A few of you might notice the site's been redesigned. I've reverted to a more minimalist style in the vein of my earlier blogs. The color scheme is now black and grey to better reflect a world that will, in all likelihood, soon be reduced to radioactive ash.
I have two writing announcements. One, I am shifting my ...of the Dead trilogy from "indefinite hiatus" to "cancelled." There are a few reasons. The first is that while some people may be sad about this, the number of you who will feel truly disappointed does not exceed the number of fingers I have. The second is that I think the concept is neither necessary for our time nor a project that retains value outside a particular cultural moment, and I think we are in dire need of art that can transcend and persist through the increasingly rapid and wily shifts in culture.
I am, however, now working full bore (or near as I can) on a project tentatively titled Winds of Empyrea. As all such stories must, it centers on an orphan girl with an unlikely dream and an unknown past. In her world there are both elves and engines, both monsters and motor-cars. Telephone service and electricity have not yet reached all the country villages, but airship transport between nations runs very nearly on schedule most days.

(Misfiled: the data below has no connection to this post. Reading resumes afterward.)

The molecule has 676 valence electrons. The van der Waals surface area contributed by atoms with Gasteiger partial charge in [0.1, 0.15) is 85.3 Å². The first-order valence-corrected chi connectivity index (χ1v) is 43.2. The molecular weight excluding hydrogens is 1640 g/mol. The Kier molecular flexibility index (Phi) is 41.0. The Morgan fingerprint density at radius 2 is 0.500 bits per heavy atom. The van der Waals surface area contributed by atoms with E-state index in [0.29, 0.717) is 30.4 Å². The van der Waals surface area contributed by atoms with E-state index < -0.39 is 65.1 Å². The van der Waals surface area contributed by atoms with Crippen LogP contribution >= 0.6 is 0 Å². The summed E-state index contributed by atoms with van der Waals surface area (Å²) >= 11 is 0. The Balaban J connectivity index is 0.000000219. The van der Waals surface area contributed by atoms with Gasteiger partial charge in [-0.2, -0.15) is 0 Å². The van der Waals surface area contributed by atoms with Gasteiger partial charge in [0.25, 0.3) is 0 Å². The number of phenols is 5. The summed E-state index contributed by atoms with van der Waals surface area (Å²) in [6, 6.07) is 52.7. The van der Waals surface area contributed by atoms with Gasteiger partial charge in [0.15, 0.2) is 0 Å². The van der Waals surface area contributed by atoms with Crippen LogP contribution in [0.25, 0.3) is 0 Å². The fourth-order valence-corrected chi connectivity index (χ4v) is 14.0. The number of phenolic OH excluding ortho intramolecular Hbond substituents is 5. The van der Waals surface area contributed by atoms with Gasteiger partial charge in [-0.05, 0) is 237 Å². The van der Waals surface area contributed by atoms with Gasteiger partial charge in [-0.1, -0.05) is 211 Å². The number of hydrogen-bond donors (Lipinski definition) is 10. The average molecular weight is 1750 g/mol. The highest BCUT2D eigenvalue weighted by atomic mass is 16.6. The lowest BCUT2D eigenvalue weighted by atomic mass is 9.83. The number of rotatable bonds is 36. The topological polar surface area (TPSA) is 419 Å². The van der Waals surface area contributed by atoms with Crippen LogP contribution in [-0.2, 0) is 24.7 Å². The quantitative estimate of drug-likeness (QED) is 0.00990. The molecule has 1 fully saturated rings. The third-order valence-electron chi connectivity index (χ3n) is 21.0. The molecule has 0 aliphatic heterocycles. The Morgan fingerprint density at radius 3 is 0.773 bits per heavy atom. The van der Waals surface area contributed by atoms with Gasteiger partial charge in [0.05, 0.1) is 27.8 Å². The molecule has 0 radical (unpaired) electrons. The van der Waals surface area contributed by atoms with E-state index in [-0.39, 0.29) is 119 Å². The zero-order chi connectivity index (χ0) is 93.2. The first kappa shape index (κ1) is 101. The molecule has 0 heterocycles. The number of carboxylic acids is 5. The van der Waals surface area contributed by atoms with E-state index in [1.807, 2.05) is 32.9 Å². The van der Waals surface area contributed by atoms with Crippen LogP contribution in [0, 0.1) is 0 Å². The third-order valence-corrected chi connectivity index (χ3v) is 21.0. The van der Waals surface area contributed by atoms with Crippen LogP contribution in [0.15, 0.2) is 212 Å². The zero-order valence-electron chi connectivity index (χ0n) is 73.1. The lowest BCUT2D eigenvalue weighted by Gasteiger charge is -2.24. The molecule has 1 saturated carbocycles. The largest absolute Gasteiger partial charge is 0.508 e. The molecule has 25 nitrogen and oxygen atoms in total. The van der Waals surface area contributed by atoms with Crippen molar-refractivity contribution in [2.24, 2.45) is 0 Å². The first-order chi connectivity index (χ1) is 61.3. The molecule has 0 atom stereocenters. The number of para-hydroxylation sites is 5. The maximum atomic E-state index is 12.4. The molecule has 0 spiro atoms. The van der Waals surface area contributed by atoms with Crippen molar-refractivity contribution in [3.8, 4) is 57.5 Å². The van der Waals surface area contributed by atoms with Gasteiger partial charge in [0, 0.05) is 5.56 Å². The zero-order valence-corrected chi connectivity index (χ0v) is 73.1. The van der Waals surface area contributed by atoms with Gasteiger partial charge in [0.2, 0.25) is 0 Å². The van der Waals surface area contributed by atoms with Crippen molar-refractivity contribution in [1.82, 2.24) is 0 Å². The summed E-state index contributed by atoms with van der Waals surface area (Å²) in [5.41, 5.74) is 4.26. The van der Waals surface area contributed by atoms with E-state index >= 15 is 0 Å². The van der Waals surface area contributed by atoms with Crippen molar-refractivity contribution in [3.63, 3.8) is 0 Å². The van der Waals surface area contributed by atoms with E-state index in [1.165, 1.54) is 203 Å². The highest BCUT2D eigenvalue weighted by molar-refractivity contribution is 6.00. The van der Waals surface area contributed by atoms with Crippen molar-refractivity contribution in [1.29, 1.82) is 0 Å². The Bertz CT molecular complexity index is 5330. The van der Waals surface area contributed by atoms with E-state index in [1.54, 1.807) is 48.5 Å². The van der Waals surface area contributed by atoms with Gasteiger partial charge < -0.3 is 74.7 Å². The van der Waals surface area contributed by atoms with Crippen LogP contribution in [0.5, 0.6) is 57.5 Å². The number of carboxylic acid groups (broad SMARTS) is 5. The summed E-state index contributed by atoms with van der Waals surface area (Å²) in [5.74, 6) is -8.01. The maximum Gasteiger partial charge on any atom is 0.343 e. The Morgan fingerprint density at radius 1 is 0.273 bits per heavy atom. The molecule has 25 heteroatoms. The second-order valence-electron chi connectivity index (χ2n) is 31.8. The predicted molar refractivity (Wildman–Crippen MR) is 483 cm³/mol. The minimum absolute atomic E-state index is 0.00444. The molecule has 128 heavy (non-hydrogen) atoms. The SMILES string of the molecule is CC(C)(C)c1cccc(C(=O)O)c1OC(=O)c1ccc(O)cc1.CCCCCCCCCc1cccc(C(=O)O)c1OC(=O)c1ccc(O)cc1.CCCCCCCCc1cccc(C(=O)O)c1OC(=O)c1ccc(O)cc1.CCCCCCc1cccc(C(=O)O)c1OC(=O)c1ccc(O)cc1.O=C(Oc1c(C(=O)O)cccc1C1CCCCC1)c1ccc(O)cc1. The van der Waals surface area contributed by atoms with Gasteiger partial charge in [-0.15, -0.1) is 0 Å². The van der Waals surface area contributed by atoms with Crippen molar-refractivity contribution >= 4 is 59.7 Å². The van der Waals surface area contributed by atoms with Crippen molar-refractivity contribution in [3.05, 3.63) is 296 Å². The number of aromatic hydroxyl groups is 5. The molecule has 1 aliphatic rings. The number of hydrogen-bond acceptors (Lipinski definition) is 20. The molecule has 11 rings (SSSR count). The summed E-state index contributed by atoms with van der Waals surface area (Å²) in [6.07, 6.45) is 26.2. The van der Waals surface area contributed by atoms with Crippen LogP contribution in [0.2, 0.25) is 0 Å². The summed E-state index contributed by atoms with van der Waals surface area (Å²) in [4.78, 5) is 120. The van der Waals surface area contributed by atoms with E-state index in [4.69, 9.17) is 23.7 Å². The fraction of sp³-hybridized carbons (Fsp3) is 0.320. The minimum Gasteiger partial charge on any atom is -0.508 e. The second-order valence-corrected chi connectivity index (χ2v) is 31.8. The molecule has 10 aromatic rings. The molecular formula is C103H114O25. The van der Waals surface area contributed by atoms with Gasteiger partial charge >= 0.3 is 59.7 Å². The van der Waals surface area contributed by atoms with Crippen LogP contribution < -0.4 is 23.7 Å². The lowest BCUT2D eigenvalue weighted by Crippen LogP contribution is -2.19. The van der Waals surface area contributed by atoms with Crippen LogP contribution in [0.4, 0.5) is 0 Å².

And it is important that they do run on schedule. Unlike ours, in her world there is no great body of water covering most the surface for ships to sail across. In her world, there is no surface. "Continents hang in the sky like paintings on a wall," suspended in place by the opposing pulls of the ringing heavenly spheres above and a silent darkness below. Without reliable flights, there would undoubtedly be much chaos in the upper echelons of society, in no small part due to resulting shortages of exotic produce in the markets.
Readers will learn more as they join our young orphan, who is swept away by her minders on a journey through her own country and beyond. There are towering monsters, strange swordsmen, cunning villains, great battles, and, last but certainly not least, enough packed ham for the adventure.
I make no promises as to the quality of the tale or even the sufficiency of the supply of ham. I am not a particularly experienced storyteller, and our heroine eats a startling amount of the stuff for her size. I do however hope the story is as appropriate to read this decade as it is the next and the next after that, and that the story will bring some small measure of joy to the reader no matter their age.
That is all for now. Thanks for reading.